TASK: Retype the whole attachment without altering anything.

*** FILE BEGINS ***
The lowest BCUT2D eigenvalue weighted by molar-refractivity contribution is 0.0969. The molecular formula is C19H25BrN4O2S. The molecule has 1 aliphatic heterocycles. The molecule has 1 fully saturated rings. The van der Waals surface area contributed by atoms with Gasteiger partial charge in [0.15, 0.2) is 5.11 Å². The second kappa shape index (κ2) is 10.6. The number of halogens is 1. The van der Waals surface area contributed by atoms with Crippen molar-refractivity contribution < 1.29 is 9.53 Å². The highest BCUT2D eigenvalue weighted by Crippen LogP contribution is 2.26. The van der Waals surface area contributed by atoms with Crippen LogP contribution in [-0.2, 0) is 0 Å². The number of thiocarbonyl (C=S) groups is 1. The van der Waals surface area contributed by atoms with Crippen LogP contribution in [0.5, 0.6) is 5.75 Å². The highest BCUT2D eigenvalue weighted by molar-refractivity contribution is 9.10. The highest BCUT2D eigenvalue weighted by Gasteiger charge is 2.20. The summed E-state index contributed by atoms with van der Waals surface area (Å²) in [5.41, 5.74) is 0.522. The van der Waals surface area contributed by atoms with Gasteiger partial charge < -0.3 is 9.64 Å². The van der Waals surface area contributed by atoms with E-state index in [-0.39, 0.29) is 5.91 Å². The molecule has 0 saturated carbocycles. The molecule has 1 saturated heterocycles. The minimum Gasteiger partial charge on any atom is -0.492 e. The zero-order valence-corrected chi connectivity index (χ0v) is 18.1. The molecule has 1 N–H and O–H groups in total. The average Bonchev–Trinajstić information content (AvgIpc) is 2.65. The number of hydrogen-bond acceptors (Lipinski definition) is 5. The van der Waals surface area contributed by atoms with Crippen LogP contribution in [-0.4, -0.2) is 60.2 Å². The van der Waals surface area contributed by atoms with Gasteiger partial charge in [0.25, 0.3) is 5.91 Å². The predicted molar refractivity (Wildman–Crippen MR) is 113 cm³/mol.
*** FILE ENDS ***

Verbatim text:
The lowest BCUT2D eigenvalue weighted by molar-refractivity contribution is 0.0969. The molecular formula is C19H25BrN4O2S. The molecule has 1 aliphatic heterocycles. The molecule has 1 fully saturated rings. The van der Waals surface area contributed by atoms with Gasteiger partial charge in [0.15, 0.2) is 5.11 Å². The second kappa shape index (κ2) is 10.6. The number of halogens is 1. The van der Waals surface area contributed by atoms with Crippen molar-refractivity contribution < 1.29 is 9.53 Å². The highest BCUT2D eigenvalue weighted by Crippen LogP contribution is 2.26. The van der Waals surface area contributed by atoms with Crippen LogP contribution in [-0.2, 0) is 0 Å². The number of thiocarbonyl (C=S) groups is 1. The van der Waals surface area contributed by atoms with Crippen LogP contribution in [0.5, 0.6) is 5.75 Å². The highest BCUT2D eigenvalue weighted by molar-refractivity contribution is 9.10. The highest BCUT2D eigenvalue weighted by Gasteiger charge is 2.20. The summed E-state index contributed by atoms with van der Waals surface area (Å²) in [5.41, 5.74) is 0.522. The van der Waals surface area contributed by atoms with Gasteiger partial charge < -0.3 is 9.64 Å². The van der Waals surface area contributed by atoms with E-state index in [-0.39, 0.29) is 5.91 Å². The molecule has 0 saturated carbocycles. The molecule has 1 saturated heterocycles. The minimum Gasteiger partial charge on any atom is -0.492 e. The zero-order valence-corrected chi connectivity index (χ0v) is 18.1. The molecule has 1 N–H and O–H groups in total. The average Bonchev–Trinajstić information content (AvgIpc) is 2.65. The number of hydrogen-bond acceptors (Lipinski definition) is 5. The van der Waals surface area contributed by atoms with Crippen LogP contribution in [-0.4, -0.2) is 60.2 Å². The van der Waals surface area contributed by atoms with Gasteiger partial charge in [0.25, 0.3) is 5.91 Å². The predicted molar refractivity (Wildman–Crippen MR) is 113 cm³/mol.